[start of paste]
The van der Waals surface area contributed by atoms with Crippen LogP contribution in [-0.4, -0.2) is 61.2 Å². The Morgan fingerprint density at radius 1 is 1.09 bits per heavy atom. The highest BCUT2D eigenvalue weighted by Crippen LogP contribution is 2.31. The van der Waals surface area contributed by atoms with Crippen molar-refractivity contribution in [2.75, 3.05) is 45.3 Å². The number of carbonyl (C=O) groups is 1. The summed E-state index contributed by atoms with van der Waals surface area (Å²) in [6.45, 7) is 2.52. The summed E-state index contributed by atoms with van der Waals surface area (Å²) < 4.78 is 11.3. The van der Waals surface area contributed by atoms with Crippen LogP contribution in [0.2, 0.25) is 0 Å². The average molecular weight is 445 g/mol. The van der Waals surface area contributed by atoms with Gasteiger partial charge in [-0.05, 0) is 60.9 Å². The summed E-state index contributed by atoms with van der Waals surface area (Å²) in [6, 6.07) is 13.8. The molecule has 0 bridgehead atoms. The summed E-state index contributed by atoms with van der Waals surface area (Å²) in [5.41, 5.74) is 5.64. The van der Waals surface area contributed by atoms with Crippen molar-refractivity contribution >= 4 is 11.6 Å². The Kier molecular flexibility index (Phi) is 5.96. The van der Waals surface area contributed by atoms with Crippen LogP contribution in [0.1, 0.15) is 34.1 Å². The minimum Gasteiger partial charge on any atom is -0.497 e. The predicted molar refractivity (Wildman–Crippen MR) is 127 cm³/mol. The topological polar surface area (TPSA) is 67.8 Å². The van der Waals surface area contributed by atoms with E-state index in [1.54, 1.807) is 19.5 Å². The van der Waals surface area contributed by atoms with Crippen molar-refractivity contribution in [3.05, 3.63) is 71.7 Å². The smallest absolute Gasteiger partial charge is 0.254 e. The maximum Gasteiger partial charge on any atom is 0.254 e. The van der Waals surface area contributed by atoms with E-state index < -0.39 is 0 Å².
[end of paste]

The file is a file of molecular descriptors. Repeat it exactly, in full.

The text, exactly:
The van der Waals surface area contributed by atoms with Crippen LogP contribution in [-0.4, -0.2) is 61.2 Å². The Morgan fingerprint density at radius 1 is 1.09 bits per heavy atom. The highest BCUT2D eigenvalue weighted by Crippen LogP contribution is 2.31. The van der Waals surface area contributed by atoms with Crippen molar-refractivity contribution in [2.75, 3.05) is 45.3 Å². The number of carbonyl (C=O) groups is 1. The summed E-state index contributed by atoms with van der Waals surface area (Å²) in [6.45, 7) is 2.52. The summed E-state index contributed by atoms with van der Waals surface area (Å²) < 4.78 is 11.3. The van der Waals surface area contributed by atoms with Crippen LogP contribution in [0.2, 0.25) is 0 Å². The average molecular weight is 445 g/mol. The van der Waals surface area contributed by atoms with Gasteiger partial charge in [-0.05, 0) is 60.9 Å². The summed E-state index contributed by atoms with van der Waals surface area (Å²) in [6, 6.07) is 13.8. The molecule has 0 bridgehead atoms. The summed E-state index contributed by atoms with van der Waals surface area (Å²) in [5.41, 5.74) is 5.64. The van der Waals surface area contributed by atoms with Crippen molar-refractivity contribution >= 4 is 11.6 Å². The Kier molecular flexibility index (Phi) is 5.96. The van der Waals surface area contributed by atoms with Crippen LogP contribution in [0.1, 0.15) is 34.1 Å². The minimum Gasteiger partial charge on any atom is -0.497 e. The predicted molar refractivity (Wildman–Crippen MR) is 127 cm³/mol. The topological polar surface area (TPSA) is 67.8 Å². The van der Waals surface area contributed by atoms with E-state index in [1.54, 1.807) is 19.5 Å². The van der Waals surface area contributed by atoms with Crippen molar-refractivity contribution in [3.05, 3.63) is 71.7 Å². The smallest absolute Gasteiger partial charge is 0.254 e. The maximum Gasteiger partial charge on any atom is 0.254 e. The van der Waals surface area contributed by atoms with E-state index < -0.39 is 0 Å².